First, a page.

The latest round of Asia-Pacific trade talks among the U.S. and 11 other countries ended Tuesday in Singapore without an agreement, dashing the administration's hopes of closing a deal this year.
The lack of a deal also is a setback for what is seen as the centerpiece of Obama's strategy to exert greater influence in an economically and militarily crucial region where China has become dominant.
But the administration is finding it frustratingly slow and difficult to come to terms on complex barriers to unfettered trade among the nations, particularly Japan.
They appear to be divided on rules and standards related to intellectual property, state subsidies and patents involving medicines and other products, as well as on important sectors such as autos and farm goods.
Moreover, administration officials are confronting growing criticism at home — from labor unions, car manufacturers and lawmakers, many from their own Democratic party — that the trade negotiations are not transparent and have failed to address the important matter of alleged currency manipulation.
Analysts said the trade talks probably would now last at least several more months, but then Obama would face the additional challenge of securing congressional approval in a mid-term election year.
Although some polls suggest that most Americans would welcome expanded trade relations with Asia, trade remains a politically touchy subject because of the loss of millions of U.S. manufacturing jobs over the years.
Trade deals must be approved by
Michael Froman, Obama's chief trade negotiator, joined with officials of the other 11 nations in declaring Tuesday that "substantial progress" was made during the four-day talks in Singapore and that they intended to meet again next month. But their joint statement gave no specifics, and the parties did not release a working text of the issues and discussions.
Before leaving Singapore, Froman said there was "great momentum" in the negotiations, but also noted that there was not enough progress in the U.S. parallel talks with Japan. Japanese Prime Minister
Japan's trade delegation leader, Yasutoshi Nishimura, acknowledged that "there is still some distance between the two sides." Without mentioning any specifics, he said, "I have told the U.S. side that more flexibility is needed."
One potentially explosive issue that wasn't discussed in Singapore is exchange rates.
A bipartisan majority in the
And there has been an outcry in congressional and business circles, particularly the auto industry, over Japan's weakened currency. The yen has fallen about 25% against the dollar in the last year, helping boost that country's exports and profits by making its goods cheaper in foreign markets.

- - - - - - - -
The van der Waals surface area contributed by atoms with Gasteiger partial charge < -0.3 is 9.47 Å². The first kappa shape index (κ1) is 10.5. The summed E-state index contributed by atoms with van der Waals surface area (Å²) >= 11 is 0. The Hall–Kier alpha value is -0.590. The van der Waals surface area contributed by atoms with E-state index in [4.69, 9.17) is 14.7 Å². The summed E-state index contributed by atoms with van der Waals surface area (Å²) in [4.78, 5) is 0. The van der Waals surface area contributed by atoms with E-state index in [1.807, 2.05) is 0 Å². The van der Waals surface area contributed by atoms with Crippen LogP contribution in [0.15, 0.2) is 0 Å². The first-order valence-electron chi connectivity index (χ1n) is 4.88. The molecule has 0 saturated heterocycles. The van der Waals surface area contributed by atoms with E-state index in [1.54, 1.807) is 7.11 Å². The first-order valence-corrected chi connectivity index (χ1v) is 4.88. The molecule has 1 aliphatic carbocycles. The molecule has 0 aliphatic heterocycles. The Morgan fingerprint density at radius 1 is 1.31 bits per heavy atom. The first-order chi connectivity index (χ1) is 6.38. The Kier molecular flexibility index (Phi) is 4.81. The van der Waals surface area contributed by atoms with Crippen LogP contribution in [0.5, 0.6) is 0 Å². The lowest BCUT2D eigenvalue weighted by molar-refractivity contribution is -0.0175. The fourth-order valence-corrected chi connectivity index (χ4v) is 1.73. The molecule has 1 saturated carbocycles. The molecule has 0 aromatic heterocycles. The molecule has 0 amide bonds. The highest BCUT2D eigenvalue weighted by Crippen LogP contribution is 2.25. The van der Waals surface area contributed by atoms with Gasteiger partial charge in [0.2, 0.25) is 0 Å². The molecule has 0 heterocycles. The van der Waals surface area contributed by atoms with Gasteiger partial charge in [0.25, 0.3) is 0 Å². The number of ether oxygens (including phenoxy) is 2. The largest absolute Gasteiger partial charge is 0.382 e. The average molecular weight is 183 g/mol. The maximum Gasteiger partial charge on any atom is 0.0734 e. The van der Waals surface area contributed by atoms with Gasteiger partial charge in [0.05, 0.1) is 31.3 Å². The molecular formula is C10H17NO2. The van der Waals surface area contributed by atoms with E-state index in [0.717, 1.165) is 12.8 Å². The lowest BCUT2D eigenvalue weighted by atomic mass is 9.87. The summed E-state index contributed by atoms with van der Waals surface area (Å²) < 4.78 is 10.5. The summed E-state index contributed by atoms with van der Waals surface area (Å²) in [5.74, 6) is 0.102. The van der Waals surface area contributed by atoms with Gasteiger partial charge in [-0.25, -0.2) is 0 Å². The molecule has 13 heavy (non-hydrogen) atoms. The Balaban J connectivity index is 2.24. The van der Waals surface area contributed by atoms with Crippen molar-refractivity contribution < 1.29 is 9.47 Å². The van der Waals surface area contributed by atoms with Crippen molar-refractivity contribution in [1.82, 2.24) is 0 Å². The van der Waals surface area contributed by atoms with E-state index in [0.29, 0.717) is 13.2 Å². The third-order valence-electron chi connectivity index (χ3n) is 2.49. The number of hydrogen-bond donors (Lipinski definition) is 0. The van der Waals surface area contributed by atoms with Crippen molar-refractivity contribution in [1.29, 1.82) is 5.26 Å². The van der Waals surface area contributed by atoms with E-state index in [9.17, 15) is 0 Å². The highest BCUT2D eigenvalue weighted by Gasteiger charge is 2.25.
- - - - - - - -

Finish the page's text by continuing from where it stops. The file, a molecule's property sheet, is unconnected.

"Currency manipulation can negate or greatly reduce the benefits of a free-trade agreement and may have a devastating impact on American companies and workers," said the Senate letter, signed by 60 members and led by
Froman said in a conference call with reporters Tuesday that the currency issue has yet to be discussed in the talks. Asked whether he planned to bring it up in the future, Froman said he would consult with lawmakers and other stakeholders.
Japanese officials have insisted that they are not controlling the currency, saying that the yen is freely traded in international markets. And Japanese auto officials point out that most of their cars sold in the U.S. are made in America.
Trade deals have typically divided Democrats, and there are strong divisions in the business community as well.
Some manufacturers, such as apparel and footwear makers, are worried about further foreign competition, while groups representing many corporations, such as the Business Roundtable, see long-term gains to be had for their members.
For Obama, trade has been become an increasingly important part of his agenda, as the U.S. economy has had to adjust to slower domestic consumer activity and he has had little ability to stimulate growth with fiscal policies. He also is working on a trade deal with the European Union.
Obama had hoped to push the Trans-Pacific Partnership deal forward in a visit to Asia in October, but that trip was canceled because of the
"A modest delay in concluding the TPP negotiations beyond the end of 2013 is not fatal," said Scott Miller and Matthew Goodman, analysts at the Center for Strategic and International Studies.
"But failure to reach an eventual deal would be a serious blow to the [Asia] re-balancing strategy," they wrote in a commentary Tuesday. "It would also raise questions about the U.S. ability to champion the rules of the road in economic affairs."